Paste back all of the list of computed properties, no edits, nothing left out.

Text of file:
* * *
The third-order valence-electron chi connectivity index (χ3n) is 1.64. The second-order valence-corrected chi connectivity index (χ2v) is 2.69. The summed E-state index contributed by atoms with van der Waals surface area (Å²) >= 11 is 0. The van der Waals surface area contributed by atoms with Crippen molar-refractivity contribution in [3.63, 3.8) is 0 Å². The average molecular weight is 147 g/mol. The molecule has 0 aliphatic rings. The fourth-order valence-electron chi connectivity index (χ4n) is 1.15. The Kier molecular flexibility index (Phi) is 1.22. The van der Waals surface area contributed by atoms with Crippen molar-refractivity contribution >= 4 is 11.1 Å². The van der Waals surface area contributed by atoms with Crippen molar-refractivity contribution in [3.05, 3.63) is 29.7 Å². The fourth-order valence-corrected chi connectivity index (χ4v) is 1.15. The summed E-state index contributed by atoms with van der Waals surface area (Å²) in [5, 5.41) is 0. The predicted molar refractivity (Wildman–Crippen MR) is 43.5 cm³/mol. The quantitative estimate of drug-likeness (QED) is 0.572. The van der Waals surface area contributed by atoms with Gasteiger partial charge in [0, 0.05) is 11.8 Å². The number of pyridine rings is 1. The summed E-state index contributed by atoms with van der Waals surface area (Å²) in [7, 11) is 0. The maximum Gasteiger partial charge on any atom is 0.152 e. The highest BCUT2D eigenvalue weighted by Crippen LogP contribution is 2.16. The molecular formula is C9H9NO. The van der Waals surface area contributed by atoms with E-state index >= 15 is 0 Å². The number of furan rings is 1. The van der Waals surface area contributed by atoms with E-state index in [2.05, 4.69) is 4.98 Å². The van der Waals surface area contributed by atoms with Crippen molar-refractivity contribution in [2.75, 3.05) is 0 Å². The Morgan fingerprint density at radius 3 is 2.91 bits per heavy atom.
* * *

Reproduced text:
The third-order valence-electron chi connectivity index (χ3n) is 1.64. The second-order valence-corrected chi connectivity index (χ2v) is 2.69. The summed E-state index contributed by atoms with van der Waals surface area (Å²) >= 11 is 0. The van der Waals surface area contributed by atoms with Crippen molar-refractivity contribution in [3.63, 3.8) is 0 Å². The average molecular weight is 147 g/mol. The molecule has 0 aliphatic rings. The fourth-order valence-electron chi connectivity index (χ4n) is 1.15. The Kier molecular flexibility index (Phi) is 1.22. The van der Waals surface area contributed by atoms with Crippen molar-refractivity contribution >= 4 is 11.1 Å². The van der Waals surface area contributed by atoms with Crippen molar-refractivity contribution in [3.05, 3.63) is 29.7 Å². The fourth-order valence-corrected chi connectivity index (χ4v) is 1.15. The summed E-state index contributed by atoms with van der Waals surface area (Å²) in [5, 5.41) is 0. The predicted molar refractivity (Wildman–Crippen MR) is 43.5 cm³/mol. The quantitative estimate of drug-likeness (QED) is 0.572. The van der Waals surface area contributed by atoms with Gasteiger partial charge in [0, 0.05) is 11.8 Å². The number of pyridine rings is 1. The summed E-state index contributed by atoms with van der Waals surface area (Å²) in [7, 11) is 0. The maximum Gasteiger partial charge on any atom is 0.152 e. The highest BCUT2D eigenvalue weighted by Crippen LogP contribution is 2.16. The molecular formula is C9H9NO. The van der Waals surface area contributed by atoms with E-state index >= 15 is 0 Å². The number of furan rings is 1. The van der Waals surface area contributed by atoms with E-state index in [2.05, 4.69) is 4.98 Å². The van der Waals surface area contributed by atoms with Crippen molar-refractivity contribution in [2.75, 3.05) is 0 Å². The Morgan fingerprint density at radius 3 is 2.91 bits per heavy atom.